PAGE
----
Photo credit: R. Mickens/© AMNH
For most of us, color is such a seamless part of how we experience the world that we don’t think to stop and question it. But color is more than just a visual phenomenon, it carries symbolic and cultural meanings, has the ability to impact our mood, and in the natural world, it plays a critical role in the survival of many species. The many dimensions of color will be explored in The Nature of Color, a new exhibition opening at the American Museum of Natural History on March 9th.
What better place to celebrate women than in New York? The state hosted the country’s first women’s rights convention in 1848, Union Square held the first large-scale suffrage parade in 1908, and New Yorkers came up with the idea to honor women for one month every year. This Women’s History Month, which marks the 100th anniversary of women’s suffrage, honor the trailblazing New Yorkers who forged the paths for feminists today with lectures, art exhibits, and bites from women-owned vendors. Ahead, find our favorite events, from a Wikipedia edit-a-thon at the Museum of Modern Art to a trolley tour of Woodlawn Cemetery.
Alex Webb, Park Slope, 2018. Chromogenic development print. Courtesy of the artist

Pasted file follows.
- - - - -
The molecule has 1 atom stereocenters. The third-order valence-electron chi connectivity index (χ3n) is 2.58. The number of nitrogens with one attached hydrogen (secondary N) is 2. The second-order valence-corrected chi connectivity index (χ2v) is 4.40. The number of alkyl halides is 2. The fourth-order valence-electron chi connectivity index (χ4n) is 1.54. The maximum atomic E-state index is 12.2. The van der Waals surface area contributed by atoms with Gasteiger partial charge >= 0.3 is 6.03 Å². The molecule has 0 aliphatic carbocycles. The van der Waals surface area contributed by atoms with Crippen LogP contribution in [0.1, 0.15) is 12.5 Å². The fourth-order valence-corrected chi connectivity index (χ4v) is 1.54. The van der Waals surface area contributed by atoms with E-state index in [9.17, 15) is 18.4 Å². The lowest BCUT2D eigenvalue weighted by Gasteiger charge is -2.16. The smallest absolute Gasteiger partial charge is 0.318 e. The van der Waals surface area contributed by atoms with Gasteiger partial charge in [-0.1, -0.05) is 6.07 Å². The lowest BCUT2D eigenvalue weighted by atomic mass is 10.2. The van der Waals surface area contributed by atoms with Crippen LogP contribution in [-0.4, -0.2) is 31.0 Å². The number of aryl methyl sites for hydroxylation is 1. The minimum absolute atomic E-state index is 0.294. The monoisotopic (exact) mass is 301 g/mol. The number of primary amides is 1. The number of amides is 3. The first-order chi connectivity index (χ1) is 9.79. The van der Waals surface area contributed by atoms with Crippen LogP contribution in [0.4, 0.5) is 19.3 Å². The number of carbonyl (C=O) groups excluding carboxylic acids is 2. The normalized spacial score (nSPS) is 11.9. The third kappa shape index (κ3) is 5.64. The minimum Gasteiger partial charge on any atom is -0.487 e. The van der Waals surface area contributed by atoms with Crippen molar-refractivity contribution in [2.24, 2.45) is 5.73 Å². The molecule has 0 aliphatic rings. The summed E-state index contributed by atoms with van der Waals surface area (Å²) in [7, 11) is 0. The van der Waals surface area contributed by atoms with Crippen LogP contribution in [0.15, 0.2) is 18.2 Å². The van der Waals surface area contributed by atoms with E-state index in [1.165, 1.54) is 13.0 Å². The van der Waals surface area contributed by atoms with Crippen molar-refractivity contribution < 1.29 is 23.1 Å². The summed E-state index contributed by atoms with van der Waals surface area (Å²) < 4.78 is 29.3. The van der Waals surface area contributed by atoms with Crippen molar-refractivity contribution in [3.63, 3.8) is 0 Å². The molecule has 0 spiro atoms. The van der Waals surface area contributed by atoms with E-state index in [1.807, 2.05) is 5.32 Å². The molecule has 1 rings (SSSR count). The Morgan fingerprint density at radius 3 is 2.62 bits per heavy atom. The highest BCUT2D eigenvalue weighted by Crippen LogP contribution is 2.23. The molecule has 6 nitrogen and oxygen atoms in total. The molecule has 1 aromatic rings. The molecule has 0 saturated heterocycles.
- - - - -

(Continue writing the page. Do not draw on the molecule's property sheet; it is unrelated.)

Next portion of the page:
Photographer couple Alex Webb and Rebecca Norris Webb have lived in Park Slope for some 20 years and for just as long, they’ve been documenting the borough they call home. In 2014, the duo embarked on a collaborative series of photographs that show typically unseen corners of Brooklyn and tell the layered stories of its multicultural neighborhoods. A collection of 30 images from that series will be on view at the Museum of the City of New York beginning on March 11 in an exhibition titled The City Within.
More images, this way
Image by David Mark from Pixabay
St. Patrick’s Day takes place on Tuesday, March 17 this year but in NYC, it’s much bigger than just the official holiday. Celebrations get an early start and run throughout the month with a whopping nine parades dedicated to the holiday (some have already taken place but you still have plenty to choose from). Of course, many of the festivities are known for being raucous and alcohol-fueled, but there are many other ways you can celebrate: from taking a walking tour in the former “Little Ireland” area of the Lower East Side, to learning how to bake Irish soda bread and shamrock macaroons, to getting competitive in an Irish-themed trivia night. Ahead, we rounded up 20 options and none of them involve waking up early to snag a seat at McSorley’s.
Start your planning now!
Yayoi Kusama in 2020. Photo courtesy of the artist.
Opening May 9th and running until November at the New York Botanical Garden, a blockbuster exhibition dedicated to Yayoi Kusama will immerse us in the Japanese artist’s visionary world through a career-spanning survey, the debut of four new works, and a variety of complementary horticultural installations created by the Garden’s team. Tickets went live to the public at 10am today, and because NYBG expects such high traffic, they’ve shut down their regular website until 11:45am. Be prepared to wait in a virtual queue until it’s your turn.